Abstract:  This study examines the indexing of open access journals in the engineering disciplines. The sample used in this study was generated from a title listing pulled from the Directory of Open Access Journals (DOAJ) in late 2013. Indexing data from four prominent commercial databases in the discipline, Compendex, Web of Science, Inspec, and Scopus, were gathered in late 2017. The four-year interval was a critical component to the methodology, in that it provided sufficient time for these open journals to establish themselves in the research marketplace and earn the attention of leading indexers. The study found that while no single database provided excellent coverage of the open access content, in aggregate, the four databases indexed journals currently listed by the DOAJ reasonably well. The study also found that the four commercial databases indexed current DOAJ content at a much higher rate than content that was no longer listed in the DOAJ.

Where Can I Publish? Part 2: Is there a definitive list? – Delta Think

“We set out to examine whether there is a definitive, curated list of journals that researchers can use when deciding on their publication venue. While some offer very good coverage, the short answer appears to be that no one index offers a definitive list.

Across all journals, there seems to be overlap of significant proportions of the mainstream indexes. However, fully OA journals present a more varied landscape. You need to combine multiple lists to round up a comprehensive list of curated fully OA journals.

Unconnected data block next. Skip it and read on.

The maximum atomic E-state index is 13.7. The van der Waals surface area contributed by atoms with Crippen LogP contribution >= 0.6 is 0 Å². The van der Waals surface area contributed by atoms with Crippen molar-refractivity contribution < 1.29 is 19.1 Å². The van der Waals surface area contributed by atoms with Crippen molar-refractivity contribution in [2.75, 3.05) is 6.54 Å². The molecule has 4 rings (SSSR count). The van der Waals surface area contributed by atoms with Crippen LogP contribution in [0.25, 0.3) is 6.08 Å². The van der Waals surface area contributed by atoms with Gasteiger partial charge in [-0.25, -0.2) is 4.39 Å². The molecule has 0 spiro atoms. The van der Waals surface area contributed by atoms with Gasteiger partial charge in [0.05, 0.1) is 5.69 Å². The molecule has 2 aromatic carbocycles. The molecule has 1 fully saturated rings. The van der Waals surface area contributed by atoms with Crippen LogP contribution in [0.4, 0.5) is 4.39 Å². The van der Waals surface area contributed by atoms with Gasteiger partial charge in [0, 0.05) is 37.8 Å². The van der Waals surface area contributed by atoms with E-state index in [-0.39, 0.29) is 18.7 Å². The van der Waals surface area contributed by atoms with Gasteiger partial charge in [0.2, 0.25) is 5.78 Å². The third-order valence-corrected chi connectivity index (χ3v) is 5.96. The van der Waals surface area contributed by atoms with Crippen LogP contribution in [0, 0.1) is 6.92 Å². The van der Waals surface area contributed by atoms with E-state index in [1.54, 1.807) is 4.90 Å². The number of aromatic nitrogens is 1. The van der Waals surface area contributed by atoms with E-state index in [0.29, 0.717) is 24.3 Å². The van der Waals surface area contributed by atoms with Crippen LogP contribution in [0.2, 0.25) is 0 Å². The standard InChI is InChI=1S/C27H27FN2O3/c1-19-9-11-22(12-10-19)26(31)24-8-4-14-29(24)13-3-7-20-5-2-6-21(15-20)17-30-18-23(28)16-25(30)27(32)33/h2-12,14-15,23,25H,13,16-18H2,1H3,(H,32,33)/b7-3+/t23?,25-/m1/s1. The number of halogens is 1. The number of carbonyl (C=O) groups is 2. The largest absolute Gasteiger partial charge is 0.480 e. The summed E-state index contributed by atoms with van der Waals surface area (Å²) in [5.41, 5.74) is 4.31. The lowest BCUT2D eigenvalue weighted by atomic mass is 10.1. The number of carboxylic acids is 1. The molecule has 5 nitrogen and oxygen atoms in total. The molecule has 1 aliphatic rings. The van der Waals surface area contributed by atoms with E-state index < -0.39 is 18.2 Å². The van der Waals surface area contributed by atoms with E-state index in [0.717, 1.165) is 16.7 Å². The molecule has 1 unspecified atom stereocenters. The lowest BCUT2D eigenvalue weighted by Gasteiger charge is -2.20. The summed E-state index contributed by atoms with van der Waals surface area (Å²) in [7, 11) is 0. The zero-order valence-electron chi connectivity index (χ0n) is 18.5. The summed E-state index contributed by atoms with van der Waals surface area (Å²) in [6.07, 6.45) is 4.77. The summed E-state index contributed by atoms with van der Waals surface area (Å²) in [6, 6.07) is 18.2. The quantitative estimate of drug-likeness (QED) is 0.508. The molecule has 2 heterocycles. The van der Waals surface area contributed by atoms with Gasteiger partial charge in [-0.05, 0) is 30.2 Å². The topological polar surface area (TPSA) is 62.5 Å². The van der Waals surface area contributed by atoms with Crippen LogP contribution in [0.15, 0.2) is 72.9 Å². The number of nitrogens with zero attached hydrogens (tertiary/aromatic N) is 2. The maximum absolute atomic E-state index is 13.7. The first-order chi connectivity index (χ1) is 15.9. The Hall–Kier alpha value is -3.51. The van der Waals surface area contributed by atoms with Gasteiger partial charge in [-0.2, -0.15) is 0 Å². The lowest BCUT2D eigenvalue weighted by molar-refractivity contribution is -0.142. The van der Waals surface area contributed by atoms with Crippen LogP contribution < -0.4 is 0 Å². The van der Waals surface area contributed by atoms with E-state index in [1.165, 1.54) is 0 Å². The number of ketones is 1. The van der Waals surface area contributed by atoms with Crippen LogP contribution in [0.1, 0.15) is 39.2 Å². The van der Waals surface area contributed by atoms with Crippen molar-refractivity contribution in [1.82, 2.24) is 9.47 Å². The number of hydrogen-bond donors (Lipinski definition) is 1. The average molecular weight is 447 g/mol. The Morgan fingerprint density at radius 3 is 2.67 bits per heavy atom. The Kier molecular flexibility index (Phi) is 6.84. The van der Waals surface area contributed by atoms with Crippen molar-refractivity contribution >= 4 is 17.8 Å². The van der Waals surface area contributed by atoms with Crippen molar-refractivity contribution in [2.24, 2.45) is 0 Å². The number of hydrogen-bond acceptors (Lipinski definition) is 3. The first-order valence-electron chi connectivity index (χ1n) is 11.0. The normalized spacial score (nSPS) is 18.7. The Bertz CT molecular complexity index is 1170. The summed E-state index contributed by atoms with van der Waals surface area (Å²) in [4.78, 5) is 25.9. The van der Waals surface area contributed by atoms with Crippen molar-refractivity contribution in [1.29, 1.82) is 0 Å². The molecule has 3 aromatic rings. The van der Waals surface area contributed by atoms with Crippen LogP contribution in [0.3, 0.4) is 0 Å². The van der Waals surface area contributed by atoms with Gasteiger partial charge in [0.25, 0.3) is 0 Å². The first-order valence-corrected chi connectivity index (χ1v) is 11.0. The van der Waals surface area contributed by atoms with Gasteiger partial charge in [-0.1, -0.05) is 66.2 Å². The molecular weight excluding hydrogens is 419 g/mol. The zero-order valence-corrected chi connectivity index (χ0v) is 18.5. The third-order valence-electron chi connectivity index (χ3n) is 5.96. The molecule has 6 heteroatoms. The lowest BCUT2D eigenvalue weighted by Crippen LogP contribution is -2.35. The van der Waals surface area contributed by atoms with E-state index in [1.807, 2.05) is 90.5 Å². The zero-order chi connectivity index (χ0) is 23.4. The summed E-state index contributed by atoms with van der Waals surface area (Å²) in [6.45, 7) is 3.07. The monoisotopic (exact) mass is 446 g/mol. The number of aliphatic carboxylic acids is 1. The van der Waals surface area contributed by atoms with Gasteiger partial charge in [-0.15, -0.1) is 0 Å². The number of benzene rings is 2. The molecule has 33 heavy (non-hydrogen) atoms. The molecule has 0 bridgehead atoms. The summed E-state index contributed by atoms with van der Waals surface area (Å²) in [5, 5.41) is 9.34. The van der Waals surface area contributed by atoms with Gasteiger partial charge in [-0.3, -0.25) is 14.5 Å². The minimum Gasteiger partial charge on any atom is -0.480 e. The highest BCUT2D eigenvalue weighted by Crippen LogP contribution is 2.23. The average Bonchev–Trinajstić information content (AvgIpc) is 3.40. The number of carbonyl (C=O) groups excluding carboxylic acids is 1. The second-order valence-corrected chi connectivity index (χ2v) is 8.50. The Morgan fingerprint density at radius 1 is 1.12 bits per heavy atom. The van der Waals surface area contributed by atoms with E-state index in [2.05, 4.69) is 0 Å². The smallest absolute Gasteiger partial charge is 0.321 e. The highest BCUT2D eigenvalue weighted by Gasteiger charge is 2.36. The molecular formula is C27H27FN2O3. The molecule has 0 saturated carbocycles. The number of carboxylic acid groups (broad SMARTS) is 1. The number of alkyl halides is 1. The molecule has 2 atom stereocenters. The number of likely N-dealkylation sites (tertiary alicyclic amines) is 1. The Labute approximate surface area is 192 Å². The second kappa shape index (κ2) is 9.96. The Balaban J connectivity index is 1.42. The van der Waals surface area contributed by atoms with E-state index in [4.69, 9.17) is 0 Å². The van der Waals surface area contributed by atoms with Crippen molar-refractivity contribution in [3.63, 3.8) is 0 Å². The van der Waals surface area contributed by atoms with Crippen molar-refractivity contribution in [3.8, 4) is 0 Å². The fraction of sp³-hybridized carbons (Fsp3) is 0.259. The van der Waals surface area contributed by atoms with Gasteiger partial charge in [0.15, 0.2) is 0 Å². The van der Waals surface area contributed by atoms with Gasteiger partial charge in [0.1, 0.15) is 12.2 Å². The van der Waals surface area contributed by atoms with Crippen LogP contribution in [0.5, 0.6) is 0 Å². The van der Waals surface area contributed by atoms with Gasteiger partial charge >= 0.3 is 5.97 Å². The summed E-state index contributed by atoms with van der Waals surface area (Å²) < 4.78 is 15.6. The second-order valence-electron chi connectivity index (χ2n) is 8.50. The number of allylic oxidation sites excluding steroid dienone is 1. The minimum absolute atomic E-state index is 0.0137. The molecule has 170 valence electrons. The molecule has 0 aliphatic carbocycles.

Our analysis has combined over 100,000 ISSNs across over 65,000 titles and, we think it represents one of the most comprehensive round ups of the coverage of curated lists available….”

Myth-busting: Journals must meet the DOAJ Seal criteria to be indexed in DOAJ – News Service

“There is a common misunderstanding that for a journal to have its application accepted and be indexed in DOAJ it must meet all the criteria for the DOAJ Seal. There is an assumption, born out of that misunderstanding, that journals in DOAJ without the Seal are of inferior quality. This is also a myth….”

Myth-busting: DOAJ takes too long to reach a decision – News Service

“From about 2012 until 2017, DOAJ was struggling to keep on top of the amount of applications being received.

Implementing new acceptance criteria and making 9900+ journals reapply exacerbated the problem and suddenly we had many reapplications and new applications coming in at the same time.

All applications go through an initial review to filter out incomplete or substandard applications. We call this process Triage. (From March 2015 to November 2017, Triage rejected 3112 sub-quality, incomplete or duplicate applications.)  Today, the average turnaround on an application from submission to initial review is a few days at the most….”

DOAJ: handmaiden to despots? or, OA, we need to talk | Sustaining the Knowledge Commons / Soutenir les savoirs communs

“As any movement grows and flourishes, decisions made will turn out to have unforeseen consequences. Achieving the goals of the movement requires critical reflection and occasional changes in policy and procedure.The purpose of this post is to point out that the Directory of Open Access Journals (DOAJ) appears to be inadvertently acting as a handmaiden to at least one despotic government, facilitating dissemination of works subject to censorship and rejecting open access journals that would be suitable venues for critics of the despotic government. There is no blame and no immediately obvious remedy, but solving a problem begins with acknowledging that a problem exists and inviting discussion of how to avoid and solve the problem. OA friends, please consider this such an invitation….”